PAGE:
Scarola Ellis, a law firm that claims that Skyworks Ventures Inc. owes them $200,000 in legal fees filed an involuntary bankruptcy petition against the company in bad faith according to Bankruptcy Judge Raymond Lyons. In a recent ruling, bankruptcy judge Lyons said that Scarola Ellis filed the involuntary bankruptcy petition in an effort to pressure Skyworks into settling another lawsuit against the law firm for overbilling and legal malpractice.
This "use of the bankruptcy process for an improper purpose" constituted bad faith that warranted punitive damages, and, while the bankruptcy law is intended to benefit creditors as a group, Scarola Ellis's actions were intended to benefit only itself, Lyons wrote.
Filing the petition "was a tactical maneuver to avoid prosecuting the second suit in the District Court that [Scarola Ellis] had filed, but never served," Lyons wrote. "They knew that Ventures intended to vigorously defend that suit and would file counterclaims that Ventures asserted would exceed any amounts due to Scarola Ellis. By filing the involuntary petition, Scarola Ellis hoped to pressure Ventures into settling and abandoning its affirmative claims."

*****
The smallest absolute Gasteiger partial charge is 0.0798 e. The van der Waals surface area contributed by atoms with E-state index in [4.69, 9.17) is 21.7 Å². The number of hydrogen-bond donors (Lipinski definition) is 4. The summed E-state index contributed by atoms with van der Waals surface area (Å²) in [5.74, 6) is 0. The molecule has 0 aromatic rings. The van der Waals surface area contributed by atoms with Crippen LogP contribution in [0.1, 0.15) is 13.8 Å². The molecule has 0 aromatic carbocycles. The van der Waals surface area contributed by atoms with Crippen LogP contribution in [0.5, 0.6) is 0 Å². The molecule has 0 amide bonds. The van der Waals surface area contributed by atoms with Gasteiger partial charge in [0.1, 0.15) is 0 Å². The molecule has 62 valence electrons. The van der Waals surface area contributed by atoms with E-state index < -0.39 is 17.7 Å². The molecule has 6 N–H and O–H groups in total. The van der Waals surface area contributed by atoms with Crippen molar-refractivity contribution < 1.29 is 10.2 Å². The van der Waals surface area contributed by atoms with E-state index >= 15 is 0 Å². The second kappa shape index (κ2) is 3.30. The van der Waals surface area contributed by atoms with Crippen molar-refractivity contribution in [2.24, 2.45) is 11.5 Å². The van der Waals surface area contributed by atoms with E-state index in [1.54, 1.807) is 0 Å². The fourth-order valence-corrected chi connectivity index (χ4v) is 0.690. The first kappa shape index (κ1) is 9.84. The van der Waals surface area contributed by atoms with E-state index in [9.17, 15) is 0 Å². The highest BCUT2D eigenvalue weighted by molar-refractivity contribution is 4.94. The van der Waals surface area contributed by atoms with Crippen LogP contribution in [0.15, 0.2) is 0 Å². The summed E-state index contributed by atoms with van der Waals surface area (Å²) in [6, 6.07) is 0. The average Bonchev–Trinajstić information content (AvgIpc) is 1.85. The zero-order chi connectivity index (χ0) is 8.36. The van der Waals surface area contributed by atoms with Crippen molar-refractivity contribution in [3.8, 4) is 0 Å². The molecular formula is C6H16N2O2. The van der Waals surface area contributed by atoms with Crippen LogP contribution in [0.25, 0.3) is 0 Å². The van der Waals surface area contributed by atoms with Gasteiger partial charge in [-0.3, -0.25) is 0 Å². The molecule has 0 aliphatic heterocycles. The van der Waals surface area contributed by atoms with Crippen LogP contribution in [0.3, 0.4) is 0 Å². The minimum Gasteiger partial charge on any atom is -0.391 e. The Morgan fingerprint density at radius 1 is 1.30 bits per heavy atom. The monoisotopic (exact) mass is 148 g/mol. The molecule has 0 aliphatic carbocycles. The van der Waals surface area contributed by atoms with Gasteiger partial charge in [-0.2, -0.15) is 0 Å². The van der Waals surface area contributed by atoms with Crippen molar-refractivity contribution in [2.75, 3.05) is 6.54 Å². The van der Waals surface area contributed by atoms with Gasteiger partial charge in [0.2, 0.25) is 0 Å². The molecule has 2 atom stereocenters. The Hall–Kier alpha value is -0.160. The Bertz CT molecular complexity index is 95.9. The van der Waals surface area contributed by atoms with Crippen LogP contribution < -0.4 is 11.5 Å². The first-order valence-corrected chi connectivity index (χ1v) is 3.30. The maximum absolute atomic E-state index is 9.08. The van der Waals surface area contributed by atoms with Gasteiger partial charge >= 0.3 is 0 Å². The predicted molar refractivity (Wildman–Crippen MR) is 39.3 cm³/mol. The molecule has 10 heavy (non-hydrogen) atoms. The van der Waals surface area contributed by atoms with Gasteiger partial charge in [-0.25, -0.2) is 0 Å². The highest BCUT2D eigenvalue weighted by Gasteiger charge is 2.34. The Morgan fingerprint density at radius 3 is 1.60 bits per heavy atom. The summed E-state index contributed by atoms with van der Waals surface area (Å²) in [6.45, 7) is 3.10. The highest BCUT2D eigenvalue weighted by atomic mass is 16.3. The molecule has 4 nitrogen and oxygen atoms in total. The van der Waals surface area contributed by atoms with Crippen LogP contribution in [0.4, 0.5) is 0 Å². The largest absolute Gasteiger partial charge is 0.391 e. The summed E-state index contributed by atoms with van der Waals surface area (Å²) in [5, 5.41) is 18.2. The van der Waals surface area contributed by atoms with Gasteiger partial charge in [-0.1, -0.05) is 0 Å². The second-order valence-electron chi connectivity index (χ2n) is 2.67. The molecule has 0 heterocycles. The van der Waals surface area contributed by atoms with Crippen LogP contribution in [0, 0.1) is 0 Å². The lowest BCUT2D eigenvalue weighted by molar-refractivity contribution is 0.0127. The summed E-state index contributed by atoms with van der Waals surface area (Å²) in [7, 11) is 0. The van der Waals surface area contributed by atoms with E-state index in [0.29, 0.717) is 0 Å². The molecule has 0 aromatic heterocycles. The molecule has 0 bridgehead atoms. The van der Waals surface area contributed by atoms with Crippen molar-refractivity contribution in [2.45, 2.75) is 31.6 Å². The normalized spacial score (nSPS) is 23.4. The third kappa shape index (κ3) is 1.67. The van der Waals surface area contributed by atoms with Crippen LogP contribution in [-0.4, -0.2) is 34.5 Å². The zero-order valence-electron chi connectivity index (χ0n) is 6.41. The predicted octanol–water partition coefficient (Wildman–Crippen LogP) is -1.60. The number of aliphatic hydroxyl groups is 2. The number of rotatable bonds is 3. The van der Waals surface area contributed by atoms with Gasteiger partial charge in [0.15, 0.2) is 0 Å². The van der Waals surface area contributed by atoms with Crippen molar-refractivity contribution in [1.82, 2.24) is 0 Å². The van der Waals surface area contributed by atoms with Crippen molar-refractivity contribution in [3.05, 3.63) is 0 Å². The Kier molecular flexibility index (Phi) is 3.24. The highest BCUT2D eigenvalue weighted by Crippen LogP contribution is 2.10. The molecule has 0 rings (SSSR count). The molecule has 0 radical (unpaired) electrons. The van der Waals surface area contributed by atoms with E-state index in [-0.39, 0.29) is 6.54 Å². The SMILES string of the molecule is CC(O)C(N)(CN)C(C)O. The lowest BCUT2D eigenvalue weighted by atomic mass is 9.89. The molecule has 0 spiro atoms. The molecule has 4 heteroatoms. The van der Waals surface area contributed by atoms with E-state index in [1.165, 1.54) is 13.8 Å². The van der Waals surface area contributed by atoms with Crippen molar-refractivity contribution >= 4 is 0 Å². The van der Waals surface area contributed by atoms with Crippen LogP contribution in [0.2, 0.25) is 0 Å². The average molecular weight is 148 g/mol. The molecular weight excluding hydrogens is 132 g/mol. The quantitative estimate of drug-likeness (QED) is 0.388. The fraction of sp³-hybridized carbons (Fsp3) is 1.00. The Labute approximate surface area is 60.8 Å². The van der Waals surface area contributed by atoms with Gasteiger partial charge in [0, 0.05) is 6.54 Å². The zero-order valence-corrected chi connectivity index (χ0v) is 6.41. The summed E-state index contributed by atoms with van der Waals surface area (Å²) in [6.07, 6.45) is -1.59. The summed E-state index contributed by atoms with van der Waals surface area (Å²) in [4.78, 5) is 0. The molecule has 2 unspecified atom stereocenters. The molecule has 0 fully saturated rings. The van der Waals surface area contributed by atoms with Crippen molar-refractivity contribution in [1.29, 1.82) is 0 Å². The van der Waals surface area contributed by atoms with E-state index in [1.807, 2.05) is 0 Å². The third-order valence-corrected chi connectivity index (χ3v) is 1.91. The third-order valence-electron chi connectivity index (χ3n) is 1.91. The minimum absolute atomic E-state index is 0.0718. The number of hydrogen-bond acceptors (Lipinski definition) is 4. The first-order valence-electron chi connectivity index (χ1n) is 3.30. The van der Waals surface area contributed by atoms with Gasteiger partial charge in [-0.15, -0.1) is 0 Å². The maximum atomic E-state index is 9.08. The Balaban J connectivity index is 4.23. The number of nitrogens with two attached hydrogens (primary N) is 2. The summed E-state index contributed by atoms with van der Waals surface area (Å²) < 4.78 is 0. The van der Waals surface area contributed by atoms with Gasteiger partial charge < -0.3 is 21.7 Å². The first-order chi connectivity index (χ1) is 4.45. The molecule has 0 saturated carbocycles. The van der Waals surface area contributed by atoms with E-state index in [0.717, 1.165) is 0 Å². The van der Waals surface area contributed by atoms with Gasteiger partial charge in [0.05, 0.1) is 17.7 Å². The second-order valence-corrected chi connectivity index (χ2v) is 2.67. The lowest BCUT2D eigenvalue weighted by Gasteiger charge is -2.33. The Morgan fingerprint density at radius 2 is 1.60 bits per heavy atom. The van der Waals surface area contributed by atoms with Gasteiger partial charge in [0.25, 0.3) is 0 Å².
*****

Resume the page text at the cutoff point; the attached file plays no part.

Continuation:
By filing an involuntary bankruptcy against Skyworks, Scarola Ellis created a catch 22 situation for the company. If the law firm had been able to successfully pursue the involuntary bankruptcy, it may have negatively impacted the company's business standing by making investors and partners question the financial stability of the company or even the company's viability. Also, the involuntary bankruptcy filing caused Skyworks to expend money for attorney's fees and energy on defending themselves from being forced into a bankruptcy which was obviously not needed for this company. Recognizing the negative impact of the bad faith involuntary bankruptcy filing the bankruptcy judge granted both punitive damages and attorney fees to Skyworks, the exact dollar amount will be determined in September.